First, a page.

Archaeology Gone Wrong

13 May

While not a part of our series, this story demonstrates how bad archaeology can be:

While we do not dispute the image or the authenticity of the tablet it is the conclusions that get us riled up

The Schøyen Collection says on its website that the ziggurat in Babylon was originally built around the time of Hammurabi 1792–1750 B.C. “The restoration and enlargement began under Nabopolassar, and was finished after 43 years of work under Nebuchadnezzar II, 604-562 B.C.”

This is completely wrong and very misleading as is the following two quotes:

It goes on to explain the text mentioning Nebuchadnezzar mobilizing workforces from all over the then known world to complete the Tower of Babel, people speaking a confusion of all the known languages at the time, raises a question


“Neither the Babylonian gods nor Yahweh needed to come down from Heaven to interfere and cause language confusion. And most importantly, the Jews taken into captivity in 586 B.C. after destruction of Jerusalem were there in Babylon and observed the building of the Tower and the confusion. So, when the Genesis text was composed by the Jews during the Babylonian exile and after return to their homeland in 539 B.C., this down to Earth chaotic building story had to be put in a theological context, and hence the present text in Genesis 11:1–9. Also note the link to Acts 2 where the Holy Spirit reverses the language confusion and makes everyone understand each other.”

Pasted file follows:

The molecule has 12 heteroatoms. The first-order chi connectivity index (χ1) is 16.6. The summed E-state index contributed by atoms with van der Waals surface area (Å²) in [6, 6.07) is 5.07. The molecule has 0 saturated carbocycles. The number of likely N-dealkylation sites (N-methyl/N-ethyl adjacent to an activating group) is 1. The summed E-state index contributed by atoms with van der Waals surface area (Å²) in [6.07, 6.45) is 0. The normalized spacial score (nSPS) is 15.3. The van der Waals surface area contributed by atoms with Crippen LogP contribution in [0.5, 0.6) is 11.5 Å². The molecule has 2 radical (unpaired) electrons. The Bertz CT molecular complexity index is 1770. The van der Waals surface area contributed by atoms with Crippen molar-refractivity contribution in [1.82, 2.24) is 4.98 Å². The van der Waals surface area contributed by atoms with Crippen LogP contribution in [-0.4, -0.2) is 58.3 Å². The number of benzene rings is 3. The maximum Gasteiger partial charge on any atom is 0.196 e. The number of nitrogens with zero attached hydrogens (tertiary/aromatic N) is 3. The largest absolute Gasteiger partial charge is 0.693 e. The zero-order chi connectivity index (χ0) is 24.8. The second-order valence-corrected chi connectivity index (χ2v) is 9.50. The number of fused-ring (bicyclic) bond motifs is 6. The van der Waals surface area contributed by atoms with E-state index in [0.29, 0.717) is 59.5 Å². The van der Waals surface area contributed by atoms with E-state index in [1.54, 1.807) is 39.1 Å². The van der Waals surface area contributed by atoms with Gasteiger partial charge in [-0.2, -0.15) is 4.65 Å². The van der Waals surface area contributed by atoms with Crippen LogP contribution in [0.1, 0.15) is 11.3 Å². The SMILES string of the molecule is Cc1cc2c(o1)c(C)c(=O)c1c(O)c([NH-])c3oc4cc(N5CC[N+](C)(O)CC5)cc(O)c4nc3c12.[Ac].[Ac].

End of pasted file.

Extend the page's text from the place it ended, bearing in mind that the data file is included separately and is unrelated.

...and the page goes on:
Archaeology can be a good tool but in the hands of those who do not believe God nor have the spirit of truth helping them it is a destructive tool. It distorts history, falsely accuses the Bible of being wrong and rewrites the past misleading. Honesty is often absent from the excavations and archaeological theories and conclusions which is one reason why believers need to be wary when  archaeological ‘experts’ speak

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Posted by on May 13, 2017 in academics, archaeology, Bible, faith, history, leadership


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